Maryland Gov. Robert Ehrlich Jr. said the state is interested in doing
business with private groups to help finance transportation “mega-projects.”
Joining with private companies would help fund highway and mass transit
expansion, the governor said. In return, the state would share the proceeds.
The first likely projects that Maryland will explore for such
partnerships include the traffic-chocked Capital Beltway and the Interstate 270
corridor, the Baltimore Sun reported.
“Involving the private sector could help us deliver the relief in
years, rather than decades,” Ehrlich said in a written statement.
Joint ventures also could be used for the Intercounty Connector, linking Interstate 95 and I-270. Another would be construction of express toll lanes
on the Baltimore Beltway.
Private companies have been invited by the state to submit ideas.
The funding tool is touted by Maryland Transportation Secretary Robert
Flanagan who said it could enable the state to move forward with critical
projects more quickly.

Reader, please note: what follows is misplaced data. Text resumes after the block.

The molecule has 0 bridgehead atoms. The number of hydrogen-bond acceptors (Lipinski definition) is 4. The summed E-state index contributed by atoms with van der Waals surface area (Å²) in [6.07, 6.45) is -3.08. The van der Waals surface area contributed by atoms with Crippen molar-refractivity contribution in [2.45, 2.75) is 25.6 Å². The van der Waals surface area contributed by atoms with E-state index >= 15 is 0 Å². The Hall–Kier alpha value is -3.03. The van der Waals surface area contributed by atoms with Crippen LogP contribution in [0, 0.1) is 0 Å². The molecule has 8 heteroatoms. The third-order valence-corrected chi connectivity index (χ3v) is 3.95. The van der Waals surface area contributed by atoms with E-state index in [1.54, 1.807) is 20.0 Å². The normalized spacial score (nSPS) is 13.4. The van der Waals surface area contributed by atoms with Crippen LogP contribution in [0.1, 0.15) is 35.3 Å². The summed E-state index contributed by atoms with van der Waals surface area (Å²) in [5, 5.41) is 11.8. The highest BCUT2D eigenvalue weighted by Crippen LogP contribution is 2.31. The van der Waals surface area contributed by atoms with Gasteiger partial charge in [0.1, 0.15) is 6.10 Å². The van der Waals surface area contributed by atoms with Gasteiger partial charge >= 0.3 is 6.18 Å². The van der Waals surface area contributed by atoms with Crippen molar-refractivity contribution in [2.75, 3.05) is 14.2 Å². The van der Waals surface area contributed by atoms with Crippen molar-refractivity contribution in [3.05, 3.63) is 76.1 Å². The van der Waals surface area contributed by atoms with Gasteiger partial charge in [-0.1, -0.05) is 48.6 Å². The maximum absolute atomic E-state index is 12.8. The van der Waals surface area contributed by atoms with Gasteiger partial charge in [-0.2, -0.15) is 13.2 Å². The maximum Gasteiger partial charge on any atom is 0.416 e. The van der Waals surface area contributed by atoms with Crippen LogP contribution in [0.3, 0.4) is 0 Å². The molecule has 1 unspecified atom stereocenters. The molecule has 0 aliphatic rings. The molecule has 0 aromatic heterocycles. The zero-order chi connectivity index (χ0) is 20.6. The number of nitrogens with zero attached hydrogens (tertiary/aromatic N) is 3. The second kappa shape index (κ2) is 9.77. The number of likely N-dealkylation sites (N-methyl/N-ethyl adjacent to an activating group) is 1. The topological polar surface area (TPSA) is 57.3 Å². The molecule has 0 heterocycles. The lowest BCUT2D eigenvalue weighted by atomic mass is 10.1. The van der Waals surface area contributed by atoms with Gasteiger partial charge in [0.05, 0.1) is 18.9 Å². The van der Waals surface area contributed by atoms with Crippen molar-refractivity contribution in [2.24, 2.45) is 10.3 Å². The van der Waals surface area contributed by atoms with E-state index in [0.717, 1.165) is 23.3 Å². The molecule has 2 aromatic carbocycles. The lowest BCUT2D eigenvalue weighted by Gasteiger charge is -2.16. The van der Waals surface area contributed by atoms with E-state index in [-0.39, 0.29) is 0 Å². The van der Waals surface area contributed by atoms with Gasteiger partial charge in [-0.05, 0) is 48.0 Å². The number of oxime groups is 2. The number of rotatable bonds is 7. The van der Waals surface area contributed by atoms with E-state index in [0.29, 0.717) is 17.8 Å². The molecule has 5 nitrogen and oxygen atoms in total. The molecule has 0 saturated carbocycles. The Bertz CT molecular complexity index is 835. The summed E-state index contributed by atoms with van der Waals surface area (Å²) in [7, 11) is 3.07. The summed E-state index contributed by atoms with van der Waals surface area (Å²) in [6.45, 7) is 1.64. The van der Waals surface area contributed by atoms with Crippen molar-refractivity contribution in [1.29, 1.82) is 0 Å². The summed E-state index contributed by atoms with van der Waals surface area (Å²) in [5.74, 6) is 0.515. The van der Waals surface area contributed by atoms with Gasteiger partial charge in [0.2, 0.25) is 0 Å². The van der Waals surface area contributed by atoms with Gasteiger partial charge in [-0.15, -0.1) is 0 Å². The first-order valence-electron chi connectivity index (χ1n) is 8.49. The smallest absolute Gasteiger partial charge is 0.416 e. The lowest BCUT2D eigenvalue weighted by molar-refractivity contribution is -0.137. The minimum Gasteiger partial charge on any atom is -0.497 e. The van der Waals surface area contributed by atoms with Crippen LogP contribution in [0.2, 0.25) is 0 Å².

“Traditionally, a lot of the projects have waited many decades past
when they were needed,” Flanagan told the Sun.
With many states struggling to pay for needed transportation work and
calls for higher fuel tax meeting stiff opposition, public-private partnerships
have become an increasingly popular means for states to finance road and bridge
Virginia, California and Texas are among the states with
such projects in the works while numerous other states continue talks.
State Highway Administrator Neal Pedersen said Maryland already has
authority to enter into agreements with private business, the Sun reported. But any such agreement would
be reviewed by the General Assembly.
Flanagan said the state would continue to consider other more
conventional methods for transportation work. Among options still drawing
consideration to pay for projects are toll-backed bonds and the state’s Transportation
The state would only consider entering into partnerships on new
projects, Flanagan said. In addition, the state doesn’t intend to add tolls to
existing lanes or sell any of its toll facilities to private groups, the Sun reported.